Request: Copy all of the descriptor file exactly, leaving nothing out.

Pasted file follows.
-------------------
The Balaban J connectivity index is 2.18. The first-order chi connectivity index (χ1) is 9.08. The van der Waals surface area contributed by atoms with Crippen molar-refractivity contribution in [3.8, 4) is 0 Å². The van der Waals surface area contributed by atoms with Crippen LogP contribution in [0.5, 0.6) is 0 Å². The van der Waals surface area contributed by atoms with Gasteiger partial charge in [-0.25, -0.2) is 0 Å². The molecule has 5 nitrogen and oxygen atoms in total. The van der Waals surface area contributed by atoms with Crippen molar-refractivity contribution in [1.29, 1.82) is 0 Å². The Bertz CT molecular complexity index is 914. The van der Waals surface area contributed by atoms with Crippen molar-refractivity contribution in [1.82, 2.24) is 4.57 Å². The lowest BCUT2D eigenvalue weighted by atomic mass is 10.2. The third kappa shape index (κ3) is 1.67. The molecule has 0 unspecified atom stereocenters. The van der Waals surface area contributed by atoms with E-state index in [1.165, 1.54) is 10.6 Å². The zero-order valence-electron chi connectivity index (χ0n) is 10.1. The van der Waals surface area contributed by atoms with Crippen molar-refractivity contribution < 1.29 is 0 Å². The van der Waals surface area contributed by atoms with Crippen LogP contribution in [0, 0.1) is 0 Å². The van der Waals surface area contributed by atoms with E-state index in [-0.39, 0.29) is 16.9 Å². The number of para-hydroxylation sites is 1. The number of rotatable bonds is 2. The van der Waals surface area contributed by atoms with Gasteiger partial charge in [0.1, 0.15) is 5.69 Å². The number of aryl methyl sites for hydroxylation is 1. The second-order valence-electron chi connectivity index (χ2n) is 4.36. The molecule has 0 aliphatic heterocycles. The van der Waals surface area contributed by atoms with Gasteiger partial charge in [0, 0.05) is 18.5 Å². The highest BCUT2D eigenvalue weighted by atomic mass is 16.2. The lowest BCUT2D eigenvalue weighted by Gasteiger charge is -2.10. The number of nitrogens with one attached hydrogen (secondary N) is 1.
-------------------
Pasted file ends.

The Balaban J connectivity index is 2.18. The first-order chi connectivity index (χ1) is 9.08. The van der Waals surface area contributed by atoms with Crippen molar-refractivity contribution in [3.8, 4) is 0 Å². The van der Waals surface area contributed by atoms with Crippen LogP contribution in [0.5, 0.6) is 0 Å². The van der Waals surface area contributed by atoms with Gasteiger partial charge in [-0.25, -0.2) is 0 Å². The molecule has 5 nitrogen and oxygen atoms in total. The van der Waals surface area contributed by atoms with Crippen molar-refractivity contribution in [1.29, 1.82) is 0 Å². The Bertz CT molecular complexity index is 914. The van der Waals surface area contributed by atoms with Crippen molar-refractivity contribution in [1.82, 2.24) is 4.57 Å². The lowest BCUT2D eigenvalue weighted by atomic mass is 10.2. The third kappa shape index (κ3) is 1.67. The molecule has 0 unspecified atom stereocenters. The van der Waals surface area contributed by atoms with E-state index in [1.165, 1.54) is 10.6 Å². The zero-order valence-electron chi connectivity index (χ0n) is 10.1. The van der Waals surface area contributed by atoms with Crippen molar-refractivity contribution < 1.29 is 0 Å². The van der Waals surface area contributed by atoms with Crippen LogP contribution in [0, 0.1) is 0 Å². The van der Waals surface area contributed by atoms with E-state index in [-0.39, 0.29) is 16.9 Å². The number of para-hydroxylation sites is 1. The number of rotatable bonds is 2. The van der Waals surface area contributed by atoms with Gasteiger partial charge in [0.1, 0.15) is 5.69 Å². The number of aryl methyl sites for hydroxylation is 1. The second-order valence-electron chi connectivity index (χ2n) is 4.36. The molecule has 0 aliphatic heterocycles. The van der Waals surface area contributed by atoms with Gasteiger partial charge in [0, 0.05) is 18.5 Å². The highest BCUT2D eigenvalue weighted by atomic mass is 16.2. The lowest BCUT2D eigenvalue weighted by Gasteiger charge is -2.10. The number of nitrogens with one attached hydrogen (secondary N) is 1.